Last month we began this conversation about being open about problems as well as work well done and how communication was the foundation of this element of a healthy work environment. Let’s continue that conversation now.
So, you have learned how to open the door to problem solving by identifying the problem. You see the value of “I” Messages, I hope. The opposite of an “I” Message is a “YOU” Message. A You Message is a “put down” message and will, most certainly cause the other person to become defensive and less likely to be interested in working with you to solve a problem. For Example:
“Mary, you don’t seem to realize how devastating it is to have broken appointments and no shows. I have to pay the bills, you know. I thought you knew how to handle this, but I see that you don’t.”
Wow. That will get you no where. A person receiving a message like that one will, more than likely pull backwards and will either become defensive or will lsoe any interest in helping you. If you decide the problem you have is having a concrete, negative impact on you, your performance, or your organization ( or your family) and you decide to step up to the plate and address the problem, do so in a constructive manner with an intention to resolve the issue.
There are 7 steps to Problem Solving:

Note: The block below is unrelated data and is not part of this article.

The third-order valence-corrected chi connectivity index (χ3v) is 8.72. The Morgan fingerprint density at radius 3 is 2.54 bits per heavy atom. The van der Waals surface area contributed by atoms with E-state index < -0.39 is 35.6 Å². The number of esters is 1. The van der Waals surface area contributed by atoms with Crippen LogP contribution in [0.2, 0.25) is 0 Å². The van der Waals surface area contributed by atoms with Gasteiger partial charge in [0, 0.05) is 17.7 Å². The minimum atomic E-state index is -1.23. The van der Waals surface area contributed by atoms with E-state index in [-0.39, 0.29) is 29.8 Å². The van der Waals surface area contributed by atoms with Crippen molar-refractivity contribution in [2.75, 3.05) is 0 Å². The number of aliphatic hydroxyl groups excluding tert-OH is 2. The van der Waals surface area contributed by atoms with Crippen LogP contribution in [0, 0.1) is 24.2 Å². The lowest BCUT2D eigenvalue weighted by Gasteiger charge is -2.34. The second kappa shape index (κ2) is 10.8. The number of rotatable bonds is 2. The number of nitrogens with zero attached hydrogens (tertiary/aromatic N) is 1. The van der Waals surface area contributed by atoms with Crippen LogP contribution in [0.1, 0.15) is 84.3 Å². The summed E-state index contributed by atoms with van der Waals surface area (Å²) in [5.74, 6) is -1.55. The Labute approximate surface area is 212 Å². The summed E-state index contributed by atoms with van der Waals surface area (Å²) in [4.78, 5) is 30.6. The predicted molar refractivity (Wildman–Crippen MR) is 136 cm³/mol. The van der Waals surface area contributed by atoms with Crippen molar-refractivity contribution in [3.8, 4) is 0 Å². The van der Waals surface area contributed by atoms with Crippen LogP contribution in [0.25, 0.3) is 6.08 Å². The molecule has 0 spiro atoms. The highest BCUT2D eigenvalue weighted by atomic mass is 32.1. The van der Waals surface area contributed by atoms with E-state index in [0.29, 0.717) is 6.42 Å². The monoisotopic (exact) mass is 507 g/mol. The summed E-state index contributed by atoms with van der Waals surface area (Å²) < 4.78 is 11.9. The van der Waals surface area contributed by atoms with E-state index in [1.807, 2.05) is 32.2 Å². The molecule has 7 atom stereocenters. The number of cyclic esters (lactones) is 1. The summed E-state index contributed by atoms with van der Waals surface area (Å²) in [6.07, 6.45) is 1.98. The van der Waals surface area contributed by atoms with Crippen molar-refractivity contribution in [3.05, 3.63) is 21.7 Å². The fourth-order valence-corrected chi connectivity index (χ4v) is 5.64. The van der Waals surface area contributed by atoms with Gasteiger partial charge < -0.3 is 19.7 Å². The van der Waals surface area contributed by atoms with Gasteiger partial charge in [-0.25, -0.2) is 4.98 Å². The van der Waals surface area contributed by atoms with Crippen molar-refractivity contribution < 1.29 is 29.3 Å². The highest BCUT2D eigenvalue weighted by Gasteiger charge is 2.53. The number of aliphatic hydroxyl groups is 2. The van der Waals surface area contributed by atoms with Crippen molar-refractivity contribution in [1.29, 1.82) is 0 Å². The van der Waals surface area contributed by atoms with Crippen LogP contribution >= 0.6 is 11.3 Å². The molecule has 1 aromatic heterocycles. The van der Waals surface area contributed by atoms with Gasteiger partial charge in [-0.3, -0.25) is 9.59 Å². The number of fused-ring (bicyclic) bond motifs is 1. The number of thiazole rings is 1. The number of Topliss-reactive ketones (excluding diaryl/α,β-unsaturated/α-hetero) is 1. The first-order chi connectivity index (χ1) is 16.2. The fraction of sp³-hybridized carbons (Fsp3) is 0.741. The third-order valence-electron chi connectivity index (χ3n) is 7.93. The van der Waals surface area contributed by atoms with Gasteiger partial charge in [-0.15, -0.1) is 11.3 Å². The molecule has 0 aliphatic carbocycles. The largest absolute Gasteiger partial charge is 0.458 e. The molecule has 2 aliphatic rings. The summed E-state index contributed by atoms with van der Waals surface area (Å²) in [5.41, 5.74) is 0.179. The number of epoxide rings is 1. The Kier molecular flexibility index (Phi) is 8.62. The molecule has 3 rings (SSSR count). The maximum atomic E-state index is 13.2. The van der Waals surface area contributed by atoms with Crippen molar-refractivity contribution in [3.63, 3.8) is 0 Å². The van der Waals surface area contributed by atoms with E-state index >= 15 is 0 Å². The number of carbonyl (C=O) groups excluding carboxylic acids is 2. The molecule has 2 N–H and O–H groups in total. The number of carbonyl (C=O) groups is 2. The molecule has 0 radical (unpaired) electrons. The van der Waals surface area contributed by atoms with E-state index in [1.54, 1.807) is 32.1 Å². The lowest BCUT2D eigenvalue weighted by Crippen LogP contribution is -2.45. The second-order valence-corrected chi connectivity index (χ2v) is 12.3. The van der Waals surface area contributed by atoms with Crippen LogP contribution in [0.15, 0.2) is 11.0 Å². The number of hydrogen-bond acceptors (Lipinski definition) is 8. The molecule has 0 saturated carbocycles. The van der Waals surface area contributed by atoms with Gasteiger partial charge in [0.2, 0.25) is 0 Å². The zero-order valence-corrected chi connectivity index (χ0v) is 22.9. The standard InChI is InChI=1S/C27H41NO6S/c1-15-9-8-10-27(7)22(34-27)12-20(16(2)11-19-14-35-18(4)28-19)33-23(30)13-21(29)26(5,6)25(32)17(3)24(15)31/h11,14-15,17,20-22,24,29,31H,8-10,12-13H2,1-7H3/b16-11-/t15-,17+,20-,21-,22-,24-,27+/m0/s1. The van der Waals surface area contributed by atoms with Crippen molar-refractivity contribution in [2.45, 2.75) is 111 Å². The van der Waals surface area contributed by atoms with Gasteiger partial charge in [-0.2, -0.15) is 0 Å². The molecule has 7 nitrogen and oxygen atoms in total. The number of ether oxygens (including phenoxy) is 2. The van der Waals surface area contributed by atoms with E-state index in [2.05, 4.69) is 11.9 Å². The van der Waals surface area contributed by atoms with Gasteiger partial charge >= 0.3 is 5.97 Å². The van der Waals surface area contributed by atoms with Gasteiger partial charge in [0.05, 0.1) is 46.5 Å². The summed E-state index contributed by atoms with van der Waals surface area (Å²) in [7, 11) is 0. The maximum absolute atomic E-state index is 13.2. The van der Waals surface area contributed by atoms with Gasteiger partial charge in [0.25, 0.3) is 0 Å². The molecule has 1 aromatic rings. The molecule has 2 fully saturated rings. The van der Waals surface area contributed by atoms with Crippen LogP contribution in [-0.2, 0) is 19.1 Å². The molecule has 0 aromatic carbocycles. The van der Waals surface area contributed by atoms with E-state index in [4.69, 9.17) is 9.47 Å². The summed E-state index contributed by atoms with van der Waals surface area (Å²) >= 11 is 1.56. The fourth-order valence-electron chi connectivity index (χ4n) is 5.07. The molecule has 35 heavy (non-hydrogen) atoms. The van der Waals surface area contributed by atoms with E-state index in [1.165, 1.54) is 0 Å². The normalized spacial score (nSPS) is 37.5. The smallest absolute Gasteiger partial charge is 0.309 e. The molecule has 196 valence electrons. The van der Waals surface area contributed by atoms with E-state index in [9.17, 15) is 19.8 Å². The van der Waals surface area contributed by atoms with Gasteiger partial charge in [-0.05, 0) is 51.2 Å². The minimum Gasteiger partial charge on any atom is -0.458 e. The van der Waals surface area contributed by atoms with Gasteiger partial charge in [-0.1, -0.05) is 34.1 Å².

- Identify the problem in terms of the needs of both parties
- Brainstorm solutions
- Discuss the pros and cons of all suggested solutions
- Come to a consensus agreement on the solution that both parties believe will be the best.
- Design a plan of action: what will you do, who will do what, and why do you feel each step is important. Determine both deadlines and timelines. A deadline is when the job is to be completed and the timelines are the steps along the way. Deadline= work is done. Timelines: when the work is done.
- Implement the plan. Put the plan into action. “Just Do It!!”
- Evaluate your progress. Is it working? If it isn’t working, make necessary alterations and go on.
Follow this proven method of Problem Solving (Thomas Gordon) and you can work through most any issue. Become accountability partners with anyone with whom you are working on a project. Ask if you can check in and see how they are doing and if you can give honest feedback along the way. If there are timelines and deadlines established, check on each other to make sure that these are workable and being honored.
The only way to work through a problem is to face it head on and to work through it. You can do this—most every time. A problem is only a problem until it is identified. Once it is identified, you have taken the first step to resolving that problem.
Do yourself and your team members a favor by openly addressing issues rather than skirting around them, tucking them away and pretending they are not there, or blaming others for things not being done properly. Avoidance or blaming are not a part of effective problem solving.
Successful people and successful organizations learn how to identify a problem and how to address it constructively. And remember: THE GOAL IS RESOLUTION AND LONG TERM, HEALTHY RELATIONSHIPS.